One of the most difficult things about being a new orthodontist is the staggering number of mistakes you make. Unless you are a raging egomaniac or totally clueless you will find you are screwing up on an almost constant basis. I can remember my first few months as an associate and my first few years as an owner. The parade of errors was unrelenting and varied from clinical to management to personal.
- Forgot to explicitly tell the assistant that, yes, we are continuing the upper powerchain with those class II elastics
- Botched the explanation of IPR to mom, now she thinks I’m a butcher who wants to grind away her kid’s teeth
- Gave a staff member a hard time only to find out later they in fact had a medical condition I was not yet aware of
- Told my financial person to be more aggressive with an overdue account and ended up with a bad review online
- Allowed our staff meeting to descend into a vortex of complaining and negativity
The list goes on and on and on. The frustrating thing is that as orthodontists, we think we are the best and the brightest. Decades of educational winnowing have convinced us that we are the bee’s knees. At the very least, the simple fact that we have gone to so much school must surely count for something?
In the presence of so much congratulatory self-talk, all of these mistakes seem particularly jarring. I have spoken with many orthodontists who have felt overwhelmed, frustrated and even close to tears at the end of some days. How do we reconcile the fact that we have all of the best training and all of the best intentions and yet can’t seem to string together an entire day without failing at something? Beating ourselves up doesn’t help but on the other hand we obviously can’t ignore our mistakes because we desperately need to learn from them.
Over time I developed a very simple and effective technique to deal with and learn from my mistakes. First, when I felt frustrated or upset with something that had gone wrong I tried as hard as I could to see how I had contributed to the situation. When I was honest with myself, I found that most often I was at least partly, and more often mostly to blame. If you have a hard time with self-assessment, I would encourage you to read the book Extreme Ownership by Jocko Willink and Lief Babin, which I reviewed in an earlier podcast.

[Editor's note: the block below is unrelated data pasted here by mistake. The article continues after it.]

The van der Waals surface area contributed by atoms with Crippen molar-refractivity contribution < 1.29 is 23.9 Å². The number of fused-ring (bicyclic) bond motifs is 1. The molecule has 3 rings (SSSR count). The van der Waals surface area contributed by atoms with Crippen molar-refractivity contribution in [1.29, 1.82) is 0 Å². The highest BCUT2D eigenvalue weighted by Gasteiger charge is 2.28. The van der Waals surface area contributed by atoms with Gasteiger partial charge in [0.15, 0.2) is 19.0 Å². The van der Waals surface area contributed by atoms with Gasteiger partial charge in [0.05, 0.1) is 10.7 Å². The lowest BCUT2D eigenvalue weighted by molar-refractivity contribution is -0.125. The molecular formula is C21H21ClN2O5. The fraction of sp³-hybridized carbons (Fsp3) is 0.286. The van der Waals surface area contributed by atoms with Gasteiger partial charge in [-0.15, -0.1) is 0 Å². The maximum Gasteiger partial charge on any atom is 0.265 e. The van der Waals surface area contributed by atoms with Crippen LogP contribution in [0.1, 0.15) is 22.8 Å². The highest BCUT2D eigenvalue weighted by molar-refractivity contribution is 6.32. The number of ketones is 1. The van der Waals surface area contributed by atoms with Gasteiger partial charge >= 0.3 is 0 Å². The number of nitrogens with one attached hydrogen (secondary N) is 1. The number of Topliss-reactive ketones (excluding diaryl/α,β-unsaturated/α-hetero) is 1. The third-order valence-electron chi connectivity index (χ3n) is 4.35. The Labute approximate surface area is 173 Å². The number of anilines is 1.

The second step was that after I had recognized my mistake and taken responsibility for it, I would repeat the following phrase in my head: “I’m not going to make that mistake again.” Instead of unproductive moping, I turned my error into a learning experience by simply saying: “I’m not going to make that mistake again.” Sometimes I still felt like an idiot and wanted to beat myself up, so I would remove judgement from the situation by telling myself “I’m not going to make that mistake again.”
This simple little mantra wasn’t just to make me feel better, I really meant it. I would focus my mind on all of the little details that contributed to my mistake. I would literally visualize myself back in the middle of the problem situation. I could see myself in the clinic. I could see the patient. I could see mom sitting there on the bench with that look on her face. I could see the patient’s teeth. I did this to be sure I would recognize the same set of circumstances when they presented themselves in the future. This really works. Because of the nature of our work, I often find myself back in the exact same sticky situation a few weeks or months or years later. Like a quarterback seeing the game slow down, I realize that I have been here before and I know where the landmines are buried and I say triumphantly to myself, “I’m not going to make that mistake again!”
I know you are trying your best. There is so much to learn. Stop beating yourself up and be grateful for the opportunities you have every day to become a better orthodontist and a better person. Whether you are a new or seasoned doctor, I hope my little mantra can help.